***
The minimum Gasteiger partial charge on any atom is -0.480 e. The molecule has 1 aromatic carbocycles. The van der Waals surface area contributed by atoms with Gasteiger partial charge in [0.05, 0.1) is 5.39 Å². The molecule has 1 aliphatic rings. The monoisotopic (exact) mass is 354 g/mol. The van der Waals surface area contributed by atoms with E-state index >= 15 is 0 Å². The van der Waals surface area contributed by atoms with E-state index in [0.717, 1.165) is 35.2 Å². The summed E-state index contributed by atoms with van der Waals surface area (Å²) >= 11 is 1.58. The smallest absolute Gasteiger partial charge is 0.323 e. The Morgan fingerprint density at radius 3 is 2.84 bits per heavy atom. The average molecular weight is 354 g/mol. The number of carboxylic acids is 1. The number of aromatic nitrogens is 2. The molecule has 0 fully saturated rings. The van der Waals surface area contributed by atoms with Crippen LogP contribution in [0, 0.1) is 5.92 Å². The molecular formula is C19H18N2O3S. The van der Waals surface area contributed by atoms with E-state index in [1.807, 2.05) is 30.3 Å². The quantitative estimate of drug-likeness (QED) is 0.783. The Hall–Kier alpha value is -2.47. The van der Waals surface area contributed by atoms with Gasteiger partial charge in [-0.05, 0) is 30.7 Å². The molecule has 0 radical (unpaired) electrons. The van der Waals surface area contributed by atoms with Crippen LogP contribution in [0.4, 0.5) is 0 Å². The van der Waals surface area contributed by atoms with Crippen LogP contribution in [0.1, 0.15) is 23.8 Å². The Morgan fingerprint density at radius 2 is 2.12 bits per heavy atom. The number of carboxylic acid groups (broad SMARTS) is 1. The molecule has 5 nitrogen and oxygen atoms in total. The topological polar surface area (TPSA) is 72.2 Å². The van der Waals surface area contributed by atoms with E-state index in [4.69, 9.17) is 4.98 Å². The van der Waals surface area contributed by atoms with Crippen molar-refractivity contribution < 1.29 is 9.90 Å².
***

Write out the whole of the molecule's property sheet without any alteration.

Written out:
The minimum Gasteiger partial charge on any atom is -0.480 e. The molecule has 1 aromatic carbocycles. The van der Waals surface area contributed by atoms with Gasteiger partial charge in [0.05, 0.1) is 5.39 Å². The molecule has 1 aliphatic rings. The monoisotopic (exact) mass is 354 g/mol. The van der Waals surface area contributed by atoms with E-state index >= 15 is 0 Å². The van der Waals surface area contributed by atoms with E-state index in [0.717, 1.165) is 35.2 Å². The summed E-state index contributed by atoms with van der Waals surface area (Å²) >= 11 is 1.58. The smallest absolute Gasteiger partial charge is 0.323 e. The Morgan fingerprint density at radius 3 is 2.84 bits per heavy atom. The average molecular weight is 354 g/mol. The number of carboxylic acids is 1. The number of aromatic nitrogens is 2. The molecule has 0 fully saturated rings. The van der Waals surface area contributed by atoms with Crippen LogP contribution in [0, 0.1) is 5.92 Å². The molecular formula is C19H18N2O3S. The van der Waals surface area contributed by atoms with E-state index in [1.807, 2.05) is 30.3 Å². The quantitative estimate of drug-likeness (QED) is 0.783. The Hall–Kier alpha value is -2.47. The van der Waals surface area contributed by atoms with Gasteiger partial charge in [-0.05, 0) is 30.7 Å². The molecule has 0 radical (unpaired) electrons. The van der Waals surface area contributed by atoms with Crippen LogP contribution in [0.4, 0.5) is 0 Å². The van der Waals surface area contributed by atoms with Crippen LogP contribution in [0.1, 0.15) is 23.8 Å². The Morgan fingerprint density at radius 2 is 2.12 bits per heavy atom. The number of carboxylic acid groups (broad SMARTS) is 1. The molecule has 5 nitrogen and oxygen atoms in total. The topological polar surface area (TPSA) is 72.2 Å². The van der Waals surface area contributed by atoms with E-state index in [4.69, 9.17) is 4.98 Å². The van der Waals surface area contributed by atoms with Crippen molar-refractivity contribution < 1.29 is 9.90 Å².